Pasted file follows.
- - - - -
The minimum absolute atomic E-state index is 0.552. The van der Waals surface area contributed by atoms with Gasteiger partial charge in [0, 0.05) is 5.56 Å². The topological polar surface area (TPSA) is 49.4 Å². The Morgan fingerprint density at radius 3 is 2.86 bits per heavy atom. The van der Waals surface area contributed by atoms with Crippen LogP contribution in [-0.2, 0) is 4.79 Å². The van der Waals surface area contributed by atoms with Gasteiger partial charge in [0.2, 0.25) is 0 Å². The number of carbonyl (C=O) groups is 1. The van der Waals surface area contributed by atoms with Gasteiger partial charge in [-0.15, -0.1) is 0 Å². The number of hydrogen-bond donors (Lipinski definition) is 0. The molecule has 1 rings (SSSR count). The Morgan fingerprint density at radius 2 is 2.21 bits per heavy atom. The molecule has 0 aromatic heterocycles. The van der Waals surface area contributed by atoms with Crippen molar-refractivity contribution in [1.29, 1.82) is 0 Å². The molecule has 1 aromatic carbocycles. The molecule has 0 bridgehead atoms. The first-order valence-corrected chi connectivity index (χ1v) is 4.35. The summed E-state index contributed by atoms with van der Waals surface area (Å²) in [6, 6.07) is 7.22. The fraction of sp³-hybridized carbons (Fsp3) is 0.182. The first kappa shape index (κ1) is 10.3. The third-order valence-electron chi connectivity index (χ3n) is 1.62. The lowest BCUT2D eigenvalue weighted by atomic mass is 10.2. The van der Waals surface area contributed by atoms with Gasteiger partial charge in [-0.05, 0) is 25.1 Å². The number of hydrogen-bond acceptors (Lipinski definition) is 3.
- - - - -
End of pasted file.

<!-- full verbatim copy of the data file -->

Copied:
The minimum absolute atomic E-state index is 0.552. The van der Waals surface area contributed by atoms with Gasteiger partial charge in [0, 0.05) is 5.56 Å². The topological polar surface area (TPSA) is 49.4 Å². The Morgan fingerprint density at radius 3 is 2.86 bits per heavy atom. The van der Waals surface area contributed by atoms with Crippen LogP contribution in [-0.2, 0) is 4.79 Å². The van der Waals surface area contributed by atoms with Gasteiger partial charge in [0.2, 0.25) is 0 Å². The number of carbonyl (C=O) groups is 1. The van der Waals surface area contributed by atoms with Gasteiger partial charge in [-0.15, -0.1) is 0 Å². The number of hydrogen-bond donors (Lipinski definition) is 0. The molecule has 1 rings (SSSR count). The Morgan fingerprint density at radius 2 is 2.21 bits per heavy atom. The molecule has 0 aromatic heterocycles. The van der Waals surface area contributed by atoms with Crippen molar-refractivity contribution in [1.29, 1.82) is 0 Å². The molecule has 1 aromatic carbocycles. The molecule has 0 bridgehead atoms. The first-order valence-corrected chi connectivity index (χ1v) is 4.35. The summed E-state index contributed by atoms with van der Waals surface area (Å²) in [6, 6.07) is 7.22. The fraction of sp³-hybridized carbons (Fsp3) is 0.182. The first kappa shape index (κ1) is 10.3. The third-order valence-electron chi connectivity index (χ3n) is 1.62. The lowest BCUT2D eigenvalue weighted by atomic mass is 10.2. The van der Waals surface area contributed by atoms with Gasteiger partial charge in [-0.05, 0) is 25.1 Å². The number of hydrogen-bond acceptors (Lipinski definition) is 3.